In 2016, India Power Minister Piyush Goyal reported in the Upper House of the Indian Parliament that India imported 5.24 billion units of electricity from Bhutan during fiscal year 2015. Translated as a percentage of India’s total power generation in that year, Bhutan’s export of 5.24 billion units of electricity worked out to a mere 0.47% of that country’s total output. In terms of its energy relationship to India, Bhutan must wake up to its own utter triviality.
Hydro-electricity: Bhutan’s failed investment
India, which is landlocked Bhutan’s only market for hydro-electricity, has moved on to achieve an impressive energy surplus. Moreover, India can generate electricity from solar and coal at 4.6 cents per unit—far below Bhutan’s cost of generating hydroelectricity: 6 cents per unit. Given this scenario, it is suicidal for Bhutan to continue to chase its elusive hydropower dream.
Compounding the problem, the cost of capital is punishingly high for Bhutan. We have borrowed money to build these hydropower projects at a preposterous interest rate of 10% per annum. Meanwhile, for the last three years, India’s hydropower generation amounted to less than 10% of their total electricity generation. The reason: they now consider hydropower generation unviable, compared with other power sources. Recently, thethirdpole.net ran an article titled “Who will buy Nepal’s hydropower?” That question is even more relevant to Bhutan.
Finally, global warming brought on by climate change will directly affect Bhutan’s hydropower potential. The rate of snow and ice melt in the Himalayan region is greater than in other parts of the globe. With a receding snowline and loss of ice in our mountain peaks, Bhutan’s hydropower potential may be far less than the stated 30,000 megawatts.
In the end, Bhutan must face the fact that its vaunted hydropower industry makes no sense: economically or ecologically.
A glimmer of hope?
Will our country face up to the truth or foolishly try to save face? So desperate are the principals in the PHPA-I endeavor that on February 28, 2019, they resorted to conducting a rimdro—a religious ceremony—for divine intervention. Their hope was that this unorthodox measure would appease the angry gods and local deities and help them progress with the project’s construction. They forget that such gods and deities are figments of the ingenuity and inventiveness of the human mind. Before the gods can come to their rescue, the hydropower authorities need to reorient their professionally-trained minds.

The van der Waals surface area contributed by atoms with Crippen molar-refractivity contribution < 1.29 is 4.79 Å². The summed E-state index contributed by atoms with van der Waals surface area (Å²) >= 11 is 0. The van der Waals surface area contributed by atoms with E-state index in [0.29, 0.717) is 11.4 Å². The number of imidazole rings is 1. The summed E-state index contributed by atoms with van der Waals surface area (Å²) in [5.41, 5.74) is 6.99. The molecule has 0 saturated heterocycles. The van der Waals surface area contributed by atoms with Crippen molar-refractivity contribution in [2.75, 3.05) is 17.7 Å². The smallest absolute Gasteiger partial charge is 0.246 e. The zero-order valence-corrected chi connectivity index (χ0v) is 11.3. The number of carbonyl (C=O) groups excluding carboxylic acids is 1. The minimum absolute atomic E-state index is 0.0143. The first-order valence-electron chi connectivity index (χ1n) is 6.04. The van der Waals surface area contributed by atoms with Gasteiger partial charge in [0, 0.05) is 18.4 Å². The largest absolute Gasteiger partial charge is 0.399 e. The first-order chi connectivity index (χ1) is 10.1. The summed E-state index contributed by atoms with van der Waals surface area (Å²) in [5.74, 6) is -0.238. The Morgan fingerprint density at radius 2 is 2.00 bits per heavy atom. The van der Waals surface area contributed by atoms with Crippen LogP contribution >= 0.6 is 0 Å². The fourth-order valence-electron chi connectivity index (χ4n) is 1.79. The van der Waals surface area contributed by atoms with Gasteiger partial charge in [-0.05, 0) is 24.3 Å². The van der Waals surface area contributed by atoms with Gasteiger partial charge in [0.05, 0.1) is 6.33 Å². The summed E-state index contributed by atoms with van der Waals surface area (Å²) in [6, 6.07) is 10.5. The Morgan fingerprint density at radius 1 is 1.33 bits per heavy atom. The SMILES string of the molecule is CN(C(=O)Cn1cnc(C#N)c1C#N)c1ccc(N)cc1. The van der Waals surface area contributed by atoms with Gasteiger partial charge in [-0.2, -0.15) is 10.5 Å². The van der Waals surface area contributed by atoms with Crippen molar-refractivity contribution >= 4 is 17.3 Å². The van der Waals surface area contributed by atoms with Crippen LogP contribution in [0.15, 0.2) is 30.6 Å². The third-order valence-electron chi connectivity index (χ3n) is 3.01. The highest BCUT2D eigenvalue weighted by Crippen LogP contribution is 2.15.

Fortunately, Bhutan’s moment of awakening may be at hand. Late last year, the Hydropower Committee recommended an encouraging shift in thinking, suggesting that Bhutan go slow and smart on new hydropower projects. The committee recommended that Bhutan complete all projects now in the pipeline before starting new ones. Additionally, it recommended that atleast two of our river basins—the Chamkharchhu and Amochhu basins—remain free of hydropower projects.
As a passionate blogger, environmentalist, and a citizen who dearly loves his country, I had called for the closure of the PHPA-I as far back as February of 2016. Regardless, the project still stands. However, recent developments indicate that the project’s managers are becoming increasingly frustrated by their inability to complete their mission. The realization is dawning on them that their technological, scientific, and engineering inventiveness is poor match against the forces of nature.
Is Bhutan finally waking up to the rude reality that tying our future to hydropower is to invite doom? Is Bhutan’s ill-starred romance with hydropower finally over? For the good of the Bhutanese nation and the Bhutanese people, I dearly hope so.